There is, methinks, my S——, a great fault in the world, as it respects this subject: a giddy instability, a light and fluttering vanity, a prurient longing after novelty, an impatience, a disgust, a fastidious contempt of everything that is old. You will not understand me as censuring the progress of sound science. I am not so infatuated an antiquarian, not so poor a philanthropist, as to seek to retard the expansion of the human mind. But I lament the eternal oblivion into which our old authors, those giants of literature, are permitted to sink, while the world stands open-eyed and open-mouthed to catch every modern, tinseled abortion as it falls from the press. In the polite circles of America, for instance, perhaps there is no want of taste, and even zeal, for letters. I have seen several gentlemen who appear to have an accurate, a minute, acquaintance with the whole range of literature, in its present state of improvement; yet you will be surprised to hear that I have not met with more than one or two persons in this country who have ever read the works of Bacon or of Boyle. They delight to saunter in the upper story, sustained and adorned, as it is, with the delicate proportions, the foliage and flourishes, of the Corinthian order; but they disdain to make any acquaintance, or hold communion at all, with the Tuscan and Doric plainness and strength which base and support the whole edifice. …


It was one Sunday, as I traveled through the county of Orange, that my eye was caught by a cluster of horses tied near a ruinous old wooden house in the forest, not far from the roadside. Having frequently seen such objects before, in traveling through those states, I had no difficulty in understanding that this was a place of religious worship.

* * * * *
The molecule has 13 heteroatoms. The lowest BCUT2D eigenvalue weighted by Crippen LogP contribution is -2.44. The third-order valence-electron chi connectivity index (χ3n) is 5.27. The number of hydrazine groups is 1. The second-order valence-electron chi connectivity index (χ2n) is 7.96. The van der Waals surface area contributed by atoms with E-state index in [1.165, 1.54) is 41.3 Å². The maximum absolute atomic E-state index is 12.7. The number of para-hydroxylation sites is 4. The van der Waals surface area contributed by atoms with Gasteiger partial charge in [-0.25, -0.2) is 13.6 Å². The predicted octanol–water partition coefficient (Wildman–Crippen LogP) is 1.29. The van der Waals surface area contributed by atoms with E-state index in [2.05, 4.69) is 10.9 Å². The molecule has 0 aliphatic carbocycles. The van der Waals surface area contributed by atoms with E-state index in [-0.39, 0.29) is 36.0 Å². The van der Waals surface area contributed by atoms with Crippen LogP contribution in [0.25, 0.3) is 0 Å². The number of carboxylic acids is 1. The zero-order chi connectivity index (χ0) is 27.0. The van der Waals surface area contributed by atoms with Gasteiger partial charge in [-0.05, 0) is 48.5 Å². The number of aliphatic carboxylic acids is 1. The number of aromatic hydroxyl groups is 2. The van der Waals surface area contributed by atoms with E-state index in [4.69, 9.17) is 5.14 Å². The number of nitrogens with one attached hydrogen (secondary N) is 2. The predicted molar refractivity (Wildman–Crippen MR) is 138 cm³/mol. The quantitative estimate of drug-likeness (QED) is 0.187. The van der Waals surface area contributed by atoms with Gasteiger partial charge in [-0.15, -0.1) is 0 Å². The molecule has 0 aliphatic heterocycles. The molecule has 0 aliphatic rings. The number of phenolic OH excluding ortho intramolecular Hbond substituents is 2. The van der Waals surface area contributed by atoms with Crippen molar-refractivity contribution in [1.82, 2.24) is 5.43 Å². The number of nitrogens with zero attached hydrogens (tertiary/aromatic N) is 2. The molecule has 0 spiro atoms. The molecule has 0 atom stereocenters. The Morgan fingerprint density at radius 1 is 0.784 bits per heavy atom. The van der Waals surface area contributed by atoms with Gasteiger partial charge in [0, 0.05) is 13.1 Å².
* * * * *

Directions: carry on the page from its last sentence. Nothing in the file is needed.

Devotion alone should have stopped me, to join in the duties of the congregation; but I must confess that curiosity to hear the preacher of such a wilderness was not the least of my motives. On entering, I was struck with his preternatural appearance. He was a tall and very spare old man; his head, which was covered with a white linen cap, his shriveled hands, and his voice were all shaking under the influence of a palsy; and a few moments ascertained to me that he was perfectly blind.

The first emotions that touched my breast were those of mingled pity and veneration. But how soon were all my feelings changed! The lips of Plato were never more worthy of a prognostic swarm of bees than were the lips of this holy man! It was a day of the administration of the sacrament; and his subject was, of course, the passion of our Saviour. I have heard the subject handled a thousand times; I had thought it exhausted long ago. Little did I suppose that in the wild woods of America I was to meet with a man whose eloquence would give to this topic a new and more sublime pathos than I had ever before witnessed.